FIG. 2 schematically illustrates a mechanism for the top surface 14b of the cover 14 to come in contact with the contact surface 13 of the heat sink 15 to form the heat-dissipating path from the transceiver 13 to the heat sink 15. As already mentioned, the cage 12 is mounted on the host board 11, and provides the aperture 12c in the top 12b thereof to expose the heat sink 15 thereform. The longitudinal dimension of the aperture 12c is larger than that of the heat sink 15 to enable the slidable motion of the heat sink 15 along the longitudinal direction. On the deep end of the cage 12 is provided with the electrical connector 22 on the host board 11, which may mate with the electrical plug 24 in the rear end of the transceiver 13.

The side of the heat sink 15 provides the guide 16, while, the side of the cage 12 provides a pair of elastic tabs, 17a and 17b, each bent in opposite directions and formed alternately along the longitudinal direction of the transceiver 13. As the transceiver 13 is inserted within the cage 12, the guide 16 comes in contact with one of the tabs 17a, the rear tab, which is going to press down the heat sink 15. On the other hand, when the transceiver 13 is extracted from the cage 12, the guide 16 comes in contact with the other tab 17b, the front tab, which is going to lift up the heat sink 15. Therefore, a gap between the heat sink 15 and the cage 12 in the aperture 12c within which the heat sink 15 becomes slidable is necessary to be designed such that the guide 16 may comes in contact with only one of the tabs, 17a or 17b.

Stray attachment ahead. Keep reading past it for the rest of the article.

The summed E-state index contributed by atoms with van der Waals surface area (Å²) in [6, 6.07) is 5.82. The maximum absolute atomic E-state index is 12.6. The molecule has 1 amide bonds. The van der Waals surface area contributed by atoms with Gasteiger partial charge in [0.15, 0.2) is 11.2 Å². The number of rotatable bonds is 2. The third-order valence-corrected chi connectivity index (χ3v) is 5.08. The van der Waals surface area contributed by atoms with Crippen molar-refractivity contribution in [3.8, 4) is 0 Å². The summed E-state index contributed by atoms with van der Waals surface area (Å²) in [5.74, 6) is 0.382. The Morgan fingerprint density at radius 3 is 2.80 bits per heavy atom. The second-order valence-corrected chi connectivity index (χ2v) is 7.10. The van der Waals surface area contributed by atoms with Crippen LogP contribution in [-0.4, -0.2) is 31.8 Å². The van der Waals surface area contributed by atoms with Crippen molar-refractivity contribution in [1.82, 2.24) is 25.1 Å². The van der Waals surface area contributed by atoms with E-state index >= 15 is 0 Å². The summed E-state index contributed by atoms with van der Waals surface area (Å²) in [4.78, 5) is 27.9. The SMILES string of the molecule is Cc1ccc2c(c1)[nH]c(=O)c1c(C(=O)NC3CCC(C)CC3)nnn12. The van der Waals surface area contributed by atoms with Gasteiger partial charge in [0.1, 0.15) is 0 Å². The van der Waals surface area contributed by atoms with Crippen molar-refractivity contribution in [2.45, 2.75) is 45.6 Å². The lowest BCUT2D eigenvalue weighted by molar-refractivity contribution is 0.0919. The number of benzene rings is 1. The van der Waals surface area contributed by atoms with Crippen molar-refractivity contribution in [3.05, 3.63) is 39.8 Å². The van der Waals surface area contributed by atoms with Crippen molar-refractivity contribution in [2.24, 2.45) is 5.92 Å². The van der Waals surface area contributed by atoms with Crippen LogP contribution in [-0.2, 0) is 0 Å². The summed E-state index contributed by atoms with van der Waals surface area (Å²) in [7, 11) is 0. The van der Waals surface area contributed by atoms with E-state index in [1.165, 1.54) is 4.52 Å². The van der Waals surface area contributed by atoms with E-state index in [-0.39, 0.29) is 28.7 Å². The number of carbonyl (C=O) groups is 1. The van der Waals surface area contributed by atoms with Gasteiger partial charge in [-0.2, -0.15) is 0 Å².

The slant surface 15a of the heat sink 15 and that of the top 14a of the housing has substantially same angle with respect to the system board 11. Moreover, at least one of the slant surfaces, 14a or 15a, is provided with a soft thermo-conducting sheet 18. The heat sink 15 provides the thermo-conducting sheet in FIG. 2A. This thermo-conducting sheet 18 is necessary to be made of material with high thermal conductivity and softened medium to come in closely contact with both the housing 14 and the heat sink 15.

For instance, the thermo-conducting sheet 18 may be made of heat-resistive rubber or resin such as silicone rubber, or hybridized material mixing organic and inorganic medium containing, as a filler, a powdered metal of copper, aluminum, silver or stainless steel; a metal oxide such as aluminum oxide, titanium oxide, or silicon oxide; a metal nitride such as boron nitride, aluminum nitride or chromium nitride; or metal carbide. The thermo-conducting sheet 18 is preferable to have a thickness of 0.3 to 1.0 mm.

FIG. 2A shows a status that the transceiver 13 is set in a midway of the cage 12. In this instance, the guide 16 is forward to one of the tab 17a, namely, the guide 16 comes in contact only with the front tab 17b, which lifts the heat sink 15 upward. The slant surface 14a of the housing 14 is apart from the thermo-conducting sheet 18 until a designed position in the cage 12 from the beginning of the insertion.